Health Department Creates Programs To Combat Food Insecurity

by William F. Galvin
Health Department Director Carrie Schoener discusses The People's Fridge and The People's Garden programs. WILLIAM F. GALVIN PHOTO Health Department Director Carrie Schoener discusses The People's Fridge and The People's Garden programs. WILLIAM F. GALVIN PHOTO

HARWICH – Residents may have noticed the refrigerator placed outside the community center. It is the service center for “The People’s Fridge” program, which began Monday and will make food accessible 24 hours a day.

“The goal of the community fridge is to aid in food security and reduce food waste,” said Health Department Director Carrie Schoener.

“We aim to collect ready-to-eat foods, preferably healthy meals from local food sources to reduce waste, while providing a free meal to the community.” While focused on feeding kids, the program is available to all residents experiencing food insecurity.

“The People’s Fridge” is tied to “The People’s Garden,” a new program underway at 204 Sisson, the cultural center, where a vegetable garden has been started, the fruits of which will help supply The People’s Fridge.

Food insecurity among children increased by 33 percent from 2019 to 2021, and due to the high cost of living, 25 to 30 percent of food insecure families do not qualify for federal assistance, according to Schoener. During the school year, kids have access to meals, but during the summer access to healthy food is not a given, she said.

“We’re hoping it goes to the kids floating around the community center who may be looking for a meal when they are not in school,” Schoener said. “It will be helpful to people who are sick or injured and just can’t prepare a meal. We just don’t want people to be hungry. The intent is to help anybody who needs it.”

Schoener said the refrigerator will be stocked with 10 prepackaged lunches Mondays through Fridays by Food 4 Kids, a local nonprofit that serves children on the Outer Cape with meals during the summertime. The Barnstable County Extension Service collects overflows of produce and soups to reduce waste and address food insecurity, Schoener said, and has offered to share food for the fridge.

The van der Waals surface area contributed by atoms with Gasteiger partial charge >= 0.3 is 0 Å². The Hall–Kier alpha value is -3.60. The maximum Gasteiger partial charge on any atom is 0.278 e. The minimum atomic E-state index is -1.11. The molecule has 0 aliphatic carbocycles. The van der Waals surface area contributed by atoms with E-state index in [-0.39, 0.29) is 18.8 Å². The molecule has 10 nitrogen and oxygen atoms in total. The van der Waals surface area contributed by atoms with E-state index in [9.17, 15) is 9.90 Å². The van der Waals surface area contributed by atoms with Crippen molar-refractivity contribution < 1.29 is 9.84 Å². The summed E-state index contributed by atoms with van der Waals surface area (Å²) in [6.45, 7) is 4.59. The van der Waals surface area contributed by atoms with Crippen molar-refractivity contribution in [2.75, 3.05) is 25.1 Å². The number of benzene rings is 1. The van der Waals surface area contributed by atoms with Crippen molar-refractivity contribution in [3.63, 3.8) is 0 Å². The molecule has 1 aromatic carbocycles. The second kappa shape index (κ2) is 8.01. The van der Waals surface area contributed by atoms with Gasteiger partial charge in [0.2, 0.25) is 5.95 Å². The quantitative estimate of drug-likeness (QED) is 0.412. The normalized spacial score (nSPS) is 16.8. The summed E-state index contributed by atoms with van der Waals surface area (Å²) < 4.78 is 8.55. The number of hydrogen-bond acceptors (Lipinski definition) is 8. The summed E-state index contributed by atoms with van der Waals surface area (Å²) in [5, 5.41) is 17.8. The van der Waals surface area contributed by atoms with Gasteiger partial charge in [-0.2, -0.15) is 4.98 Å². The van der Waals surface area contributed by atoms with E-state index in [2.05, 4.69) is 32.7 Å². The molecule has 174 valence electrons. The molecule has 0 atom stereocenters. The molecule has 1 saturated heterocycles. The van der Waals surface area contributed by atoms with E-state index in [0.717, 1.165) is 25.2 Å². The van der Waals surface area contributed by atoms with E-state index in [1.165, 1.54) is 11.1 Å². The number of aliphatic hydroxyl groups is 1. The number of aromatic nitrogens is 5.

There are a couple of The People’s Fridge programs popping up on the Cape. Schoener said the Hyannis Library works with the Family Table Collaborative to fill the library’s fridge, and the collaborative could assist with the Harwich program as well. Harwich is also working with the Eastham Health Department, which

is also establishing a program.

“Our intent is to have it as an ongoing resource from the community, but it will depend on funding, food and grants,” Schoener said.

The health department is working with the Harwich Chamber of Commerce, which will help manage financial and food donations for the program, according to Schoener. The hope is that local restaurants will participate with overflow soups and meal contributions, she said.

The program has already received $1,500 from the Public Health Excellency Fund, a state program, to purchase the 15-cubic-foot refrigerator, and $1,000 from the United Way to purchase a freezer, which will either be located next to the fridge or in the basement of the community center.

There is a grant pending from Shaw’s market for $2,499 for the purchase of fresh produce from the market to stock the fridge. The Cape Cod Five is committing $2,500 to purchase a raised garden bed for The People’s Garden program at the cultural center, where there are no plastic raised beds growing vegetables. The Harwich Elementary School Garden Club helped plant the self-watering beds. The plan is to move away from the plastic beds and install the raised wooden bed funded by the bank, said Schoener. She also said the health department is looking for a donor who will fund a greenhouse to be located behind the cultural center.

Education programs will be incorporated into The People’s Garden program to help Harwich residents to be more confident and self-reliant through gardening, Schoener said. The county master gardeners have agreed to conduct a hands-on class to teach gardening to residents. The hope is that they will provide more programs next year, she said.

“The garden fits in nicely for stacking the fridge and providing healthy food for the community,” Schoener said.

Volunteers are being sought to assist in the program, and AmeriCorps members may be asked to help build the volunteer base and create educational programming for the residents.

“We’re all very excited about these programs,” Schoener said. “There is a strong need within this community.”